Guys, I wasn’t prepared for this. I wasn’t ready to read through dozens of your entries, see all the hard work and passion you put into your projects, and then have to make a decision as to which ones were the best. Because really, they were ALL amazing. I mean that. Each and every entry would make a fascinating documentary project that I would love to see. So a huge thank you to everyone who entered!
But we did have to narrow it down, and after much discussion, we’re ready to announce the three finalists. Each one did a fantastic job of presenting a focused idea, and bringing a lot of heart and energy.
Now it’s up to you. Read through the three finalist projects, and then vote for the one you’d most like to see at the bottom of this post. The winner of this vote will receive the $500 scholarship to help make their project a reality.
And to everyone who entered, thank you. Thank you for taking the time to share your idea with us. We sincerely hope you’ll continue working towards making it happen. We’d love to hear your story!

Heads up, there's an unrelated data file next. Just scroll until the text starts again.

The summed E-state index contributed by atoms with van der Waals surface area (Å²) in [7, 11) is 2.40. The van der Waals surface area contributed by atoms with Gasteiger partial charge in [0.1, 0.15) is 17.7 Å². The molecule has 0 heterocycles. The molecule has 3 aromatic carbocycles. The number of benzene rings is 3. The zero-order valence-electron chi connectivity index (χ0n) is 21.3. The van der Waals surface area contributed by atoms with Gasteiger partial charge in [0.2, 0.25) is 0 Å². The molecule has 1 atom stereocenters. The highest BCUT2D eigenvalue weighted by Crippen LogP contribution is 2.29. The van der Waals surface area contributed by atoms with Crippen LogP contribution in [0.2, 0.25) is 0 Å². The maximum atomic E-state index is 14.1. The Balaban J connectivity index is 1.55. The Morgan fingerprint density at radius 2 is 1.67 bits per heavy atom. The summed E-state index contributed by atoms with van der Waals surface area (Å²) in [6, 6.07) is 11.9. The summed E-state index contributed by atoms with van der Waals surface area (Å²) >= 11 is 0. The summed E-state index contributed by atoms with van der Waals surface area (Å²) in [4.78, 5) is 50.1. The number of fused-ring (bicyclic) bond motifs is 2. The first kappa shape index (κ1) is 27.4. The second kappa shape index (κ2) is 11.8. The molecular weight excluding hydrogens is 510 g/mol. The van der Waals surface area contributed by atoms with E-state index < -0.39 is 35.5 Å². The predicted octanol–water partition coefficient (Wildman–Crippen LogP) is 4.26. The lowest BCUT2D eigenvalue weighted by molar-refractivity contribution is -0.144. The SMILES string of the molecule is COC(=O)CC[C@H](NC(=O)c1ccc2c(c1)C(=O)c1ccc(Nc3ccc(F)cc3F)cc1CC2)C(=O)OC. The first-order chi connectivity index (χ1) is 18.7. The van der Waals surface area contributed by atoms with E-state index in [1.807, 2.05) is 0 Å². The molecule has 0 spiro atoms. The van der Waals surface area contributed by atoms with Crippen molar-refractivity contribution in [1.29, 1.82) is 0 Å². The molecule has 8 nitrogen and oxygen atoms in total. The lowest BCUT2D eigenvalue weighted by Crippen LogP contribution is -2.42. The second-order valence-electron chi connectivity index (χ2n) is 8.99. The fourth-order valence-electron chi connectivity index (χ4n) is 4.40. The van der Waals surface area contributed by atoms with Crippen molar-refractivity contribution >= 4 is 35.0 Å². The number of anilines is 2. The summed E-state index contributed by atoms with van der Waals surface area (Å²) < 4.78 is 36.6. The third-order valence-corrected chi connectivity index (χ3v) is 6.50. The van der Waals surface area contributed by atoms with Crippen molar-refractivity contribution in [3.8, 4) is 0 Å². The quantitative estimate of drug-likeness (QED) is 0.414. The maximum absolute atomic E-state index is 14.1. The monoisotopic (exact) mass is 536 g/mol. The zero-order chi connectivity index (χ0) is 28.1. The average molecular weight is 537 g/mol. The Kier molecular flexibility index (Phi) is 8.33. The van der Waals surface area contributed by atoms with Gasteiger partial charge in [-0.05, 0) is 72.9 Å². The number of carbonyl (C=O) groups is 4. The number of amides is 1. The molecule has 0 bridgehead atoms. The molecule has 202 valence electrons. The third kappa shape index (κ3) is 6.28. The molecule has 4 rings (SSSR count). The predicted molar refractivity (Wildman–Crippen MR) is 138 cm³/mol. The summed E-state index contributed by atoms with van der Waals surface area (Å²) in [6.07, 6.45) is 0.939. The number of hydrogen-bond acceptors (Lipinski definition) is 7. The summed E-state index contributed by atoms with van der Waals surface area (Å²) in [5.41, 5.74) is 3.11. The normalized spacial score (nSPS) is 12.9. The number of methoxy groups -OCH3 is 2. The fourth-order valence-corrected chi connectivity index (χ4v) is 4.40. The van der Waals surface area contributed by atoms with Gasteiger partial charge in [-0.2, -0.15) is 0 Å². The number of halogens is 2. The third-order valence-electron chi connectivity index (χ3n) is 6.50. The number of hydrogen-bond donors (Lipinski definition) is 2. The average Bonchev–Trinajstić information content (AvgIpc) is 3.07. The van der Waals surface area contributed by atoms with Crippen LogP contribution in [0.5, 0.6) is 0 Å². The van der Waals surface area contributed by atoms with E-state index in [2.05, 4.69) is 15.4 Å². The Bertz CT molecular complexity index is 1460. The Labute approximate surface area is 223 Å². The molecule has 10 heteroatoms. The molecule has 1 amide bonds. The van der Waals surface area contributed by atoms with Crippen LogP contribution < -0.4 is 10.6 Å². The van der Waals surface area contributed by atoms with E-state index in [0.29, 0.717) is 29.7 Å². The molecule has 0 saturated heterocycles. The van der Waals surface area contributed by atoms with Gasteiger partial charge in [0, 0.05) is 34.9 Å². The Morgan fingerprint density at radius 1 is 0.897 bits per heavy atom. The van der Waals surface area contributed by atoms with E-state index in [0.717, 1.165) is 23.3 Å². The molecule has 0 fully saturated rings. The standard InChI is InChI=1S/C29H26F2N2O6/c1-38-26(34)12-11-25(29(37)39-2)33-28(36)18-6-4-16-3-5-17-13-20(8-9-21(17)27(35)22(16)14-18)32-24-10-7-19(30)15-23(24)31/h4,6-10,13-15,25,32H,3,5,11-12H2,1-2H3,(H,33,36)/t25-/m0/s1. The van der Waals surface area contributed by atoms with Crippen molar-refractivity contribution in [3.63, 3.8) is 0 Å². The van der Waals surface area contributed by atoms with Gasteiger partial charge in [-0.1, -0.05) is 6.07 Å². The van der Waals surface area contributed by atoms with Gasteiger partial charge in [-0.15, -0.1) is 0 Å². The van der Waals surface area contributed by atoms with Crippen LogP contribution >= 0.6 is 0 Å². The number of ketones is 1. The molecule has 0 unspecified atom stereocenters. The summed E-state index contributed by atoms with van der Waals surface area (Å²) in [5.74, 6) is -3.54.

Without further ado, the finalists:
1. The Daily LIfe of a Nepalese Orphanage
by Seth Alwin
On November 1st of this year, I am leaving for India and Nepal to start a six week volunteer trip at an orphanage located on the north outskirts of Kathmandu. I plan to document the daily life of the children in the home. Those in the developed world know there are countless children around the world living in orphanages, but we don’t often see how they live.[toggle Title=”Click Here to Show The Full Entry”]
On November 1st of this year, I am leaving for India and Nepal to start a six week volunteer trip. During my time there, I will be living and working with the children of Support the Children Nepal, an orphanage located on the north outskirts of Kathmandu.
For this trip, I plan to document the daily life of the children in the home. Those in the developed world know there are countless children around the world living in orphanages, but we don’t often see how they live. My goal is to create a book upon my return doing just that. It feel it’s an important issue to share, and one more people can get involved with for not much effort. It changed the way I look at my life, and helped me tackle the questions we all ask ourselves: what’s important, how should be live our lives, what kind of person do I want to continue to grow into.